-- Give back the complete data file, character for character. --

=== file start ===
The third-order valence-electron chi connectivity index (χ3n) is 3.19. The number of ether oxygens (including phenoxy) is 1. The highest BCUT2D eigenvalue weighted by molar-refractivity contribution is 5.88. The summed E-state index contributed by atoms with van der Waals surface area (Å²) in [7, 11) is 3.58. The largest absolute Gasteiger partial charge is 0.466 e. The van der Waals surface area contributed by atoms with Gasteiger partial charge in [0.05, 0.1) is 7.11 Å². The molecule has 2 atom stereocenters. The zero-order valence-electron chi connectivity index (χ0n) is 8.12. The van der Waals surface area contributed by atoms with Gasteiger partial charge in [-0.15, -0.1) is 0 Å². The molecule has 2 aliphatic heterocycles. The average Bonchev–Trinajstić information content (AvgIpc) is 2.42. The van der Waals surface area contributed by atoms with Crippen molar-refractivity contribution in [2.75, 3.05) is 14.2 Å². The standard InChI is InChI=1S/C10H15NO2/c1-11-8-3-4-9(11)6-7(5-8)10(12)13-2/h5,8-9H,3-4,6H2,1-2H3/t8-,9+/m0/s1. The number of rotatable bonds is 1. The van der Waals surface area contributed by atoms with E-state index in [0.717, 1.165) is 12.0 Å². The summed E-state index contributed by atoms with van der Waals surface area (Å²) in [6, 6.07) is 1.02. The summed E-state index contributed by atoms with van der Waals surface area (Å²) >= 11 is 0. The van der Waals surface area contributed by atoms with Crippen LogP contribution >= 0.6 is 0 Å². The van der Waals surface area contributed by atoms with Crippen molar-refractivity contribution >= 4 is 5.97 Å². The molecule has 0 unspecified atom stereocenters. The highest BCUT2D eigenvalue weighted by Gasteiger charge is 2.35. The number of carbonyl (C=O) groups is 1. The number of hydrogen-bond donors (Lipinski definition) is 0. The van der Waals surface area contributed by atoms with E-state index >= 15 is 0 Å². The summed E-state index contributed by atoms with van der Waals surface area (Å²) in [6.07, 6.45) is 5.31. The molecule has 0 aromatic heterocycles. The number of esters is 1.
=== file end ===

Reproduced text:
The third-order valence-electron chi connectivity index (χ3n) is 3.19. The number of ether oxygens (including phenoxy) is 1. The highest BCUT2D eigenvalue weighted by molar-refractivity contribution is 5.88. The summed E-state index contributed by atoms with van der Waals surface area (Å²) in [7, 11) is 3.58. The largest absolute Gasteiger partial charge is 0.466 e. The van der Waals surface area contributed by atoms with Gasteiger partial charge in [0.05, 0.1) is 7.11 Å². The molecule has 2 atom stereocenters. The zero-order valence-electron chi connectivity index (χ0n) is 8.12. The van der Waals surface area contributed by atoms with Gasteiger partial charge in [-0.15, -0.1) is 0 Å². The molecule has 2 aliphatic heterocycles. The average Bonchev–Trinajstić information content (AvgIpc) is 2.42. The van der Waals surface area contributed by atoms with Crippen molar-refractivity contribution in [2.75, 3.05) is 14.2 Å². The standard InChI is InChI=1S/C10H15NO2/c1-11-8-3-4-9(11)6-7(5-8)10(12)13-2/h5,8-9H,3-4,6H2,1-2H3/t8-,9+/m0/s1. The number of rotatable bonds is 1. The van der Waals surface area contributed by atoms with E-state index in [0.717, 1.165) is 12.0 Å². The summed E-state index contributed by atoms with van der Waals surface area (Å²) in [6, 6.07) is 1.02. The summed E-state index contributed by atoms with van der Waals surface area (Å²) >= 11 is 0. The van der Waals surface area contributed by atoms with Crippen LogP contribution >= 0.6 is 0 Å². The van der Waals surface area contributed by atoms with Crippen molar-refractivity contribution >= 4 is 5.97 Å². The molecule has 0 unspecified atom stereocenters. The highest BCUT2D eigenvalue weighted by Gasteiger charge is 2.35. The number of carbonyl (C=O) groups is 1. The number of hydrogen-bond donors (Lipinski definition) is 0. The van der Waals surface area contributed by atoms with E-state index >= 15 is 0 Å². The summed E-state index contributed by atoms with van der Waals surface area (Å²) in [6.07, 6.45) is 5.31. The molecule has 0 aromatic heterocycles. The number of esters is 1.